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Eviction Laws and Tenant Rights in Idaho

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In a Nutshell

Landlords in Idaho can’t just change the locks, toss your belongings out on the front yard, or shut down essential utilities. A landlord must follow the eviction process in order to have a tenant evicted for any reason. Here's an overview of what this means for tenants in Idaho.

Written by Upsolve Team
Updated November 30, 2021


Getting an eviction notice is stressful. You may feel like you have no options. Luckily, Idaho law protects renters throughout the eviction process. This article guides you through the Idaho eviction process and explains how you can claim your rights. If you’re a tenant in Idaho who’s facing an eviction threat because you owe past-due rent or your lease is expiring, this article may be helpful.

What Is Eviction?

Landlords use an eviction to make a tenant or renter leave their property. In the state of Idaho, landlords are required to provide an eviction notice that explains why they want you out before they can evict you. Landlords must also give you a certain number of days to resolve the problem. If you fail to solve the issue by the time the notice expires, the landlord can file an eviction lawsuit to get a court order to force you out.

If your landlord forces you to leave without a court judgment, they are violating the law. This action is an illegal eviction or illegal lockout.

Idaho has three types of evictions, which we’ll discuss in this article.

Who Can Be Evicted in Idaho?

You can only face eviction if there’s a landlord-tenant relationship. A tenant is someone who has an agreement with a landlord or property owner to rent their property. Also, anyone who lives with the tenant can be evicted, even if they’re not on the lease.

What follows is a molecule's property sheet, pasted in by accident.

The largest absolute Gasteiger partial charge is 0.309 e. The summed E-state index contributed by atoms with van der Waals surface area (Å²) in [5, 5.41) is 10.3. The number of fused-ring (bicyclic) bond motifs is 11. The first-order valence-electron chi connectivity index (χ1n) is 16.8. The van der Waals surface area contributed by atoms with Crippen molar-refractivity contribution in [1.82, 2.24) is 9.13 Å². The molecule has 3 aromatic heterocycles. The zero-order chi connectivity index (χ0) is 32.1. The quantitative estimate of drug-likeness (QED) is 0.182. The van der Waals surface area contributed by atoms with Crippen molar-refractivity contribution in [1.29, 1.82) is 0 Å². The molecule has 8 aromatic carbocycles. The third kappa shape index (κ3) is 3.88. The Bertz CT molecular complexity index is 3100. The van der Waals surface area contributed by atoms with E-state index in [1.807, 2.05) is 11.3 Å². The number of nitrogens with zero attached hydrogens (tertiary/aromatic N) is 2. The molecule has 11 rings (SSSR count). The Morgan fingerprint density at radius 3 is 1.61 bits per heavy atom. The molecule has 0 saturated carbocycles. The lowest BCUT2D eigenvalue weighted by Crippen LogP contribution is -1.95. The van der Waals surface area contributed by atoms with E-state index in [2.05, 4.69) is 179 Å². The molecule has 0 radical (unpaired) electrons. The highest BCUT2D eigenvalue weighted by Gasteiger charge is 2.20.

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Why Can Someone Be Evicted in Idaho?

Generally, you can be evicted for three reasons in the state of Idaho:

  1. Nonpayment of rent — If you don’t pay the full amount of your rent, fail to pay any rent, or are late on your rent, you can face eviction. 

  2. Lease violation — When you violate a term of the lease (besides not paying rent) you can be evicted. One example would be keeping a pet that the lease forbids.

  3. Lease expiration —  If your lease expires and you don’t leave, you can be evicted.

You’ll generally face the same eviction process regardless of the reason. That said, the amount of notice the landlord must give you before they can pursue the eviction in court may vary depending on the reason for the eviction.

Late, Short, or Behind on Rent?

You can face eviction if you owe any rent payments. This is true even if your rent is a day late. Your landlord only needs to give you a 3-day notice to pay the rent or vacate.

Lease Expiration or Termination

Idaho permits evictions when the lease expires, is terminated, or if there’s no lease. In these instances, the landlord can evict you, even if you’ve paid all of your rent.

When your lease expires or if there’s no lease, the landlord needs to give you a 30-day notice to leave. If you don’t leave, the landlord can seek an eviction.

Lease termination happens when your landlord chooses to end your lease because you violated the rental agreement. An example is having a pet when it’s not allowed. In this instance, the landlord must give you three days to fix the issue before they can pursue the eviction.

Idaho law has a separate provision allowing for termination of the lease when you commit “waste” or illegal activity. Waste is when you damage the rental property. Illegal activity is when you break the law on the property, such as having a controlled substance on the property. For either of these situations, the landlord only needs to give you a 3-day notice to leave before pursuing an eviction.

The Idaho Eviction Process

In this section we look at how eviction proceedings work in Idaho, so you can better understand the court process.

What does a landlord have to do to begin an eviction?

To file an eviction lawsuit (also known as unlawful detainer), an Idaho landlord needs to give the tenant written notice that describes how long the tenant has to move out and if they can cure the problem. Curing the problem means addressing the issue and making the problem go away. If you have a pet that isn’t allowed, for example, you can cure the problem by rehoming the pet.

  • For illegal activity or waste, tenants receive a 3-day notice. They have no right to cure.

  • When a tenant’s rent is past due, they get three days’ notice to pay the rent or face eviction.

  • With all lease violations, you have three days to fix the issue or face eviction.

  • If you have a month-to-month lease and the landlord wants you to vacate, they need to give you 30 days’ notice.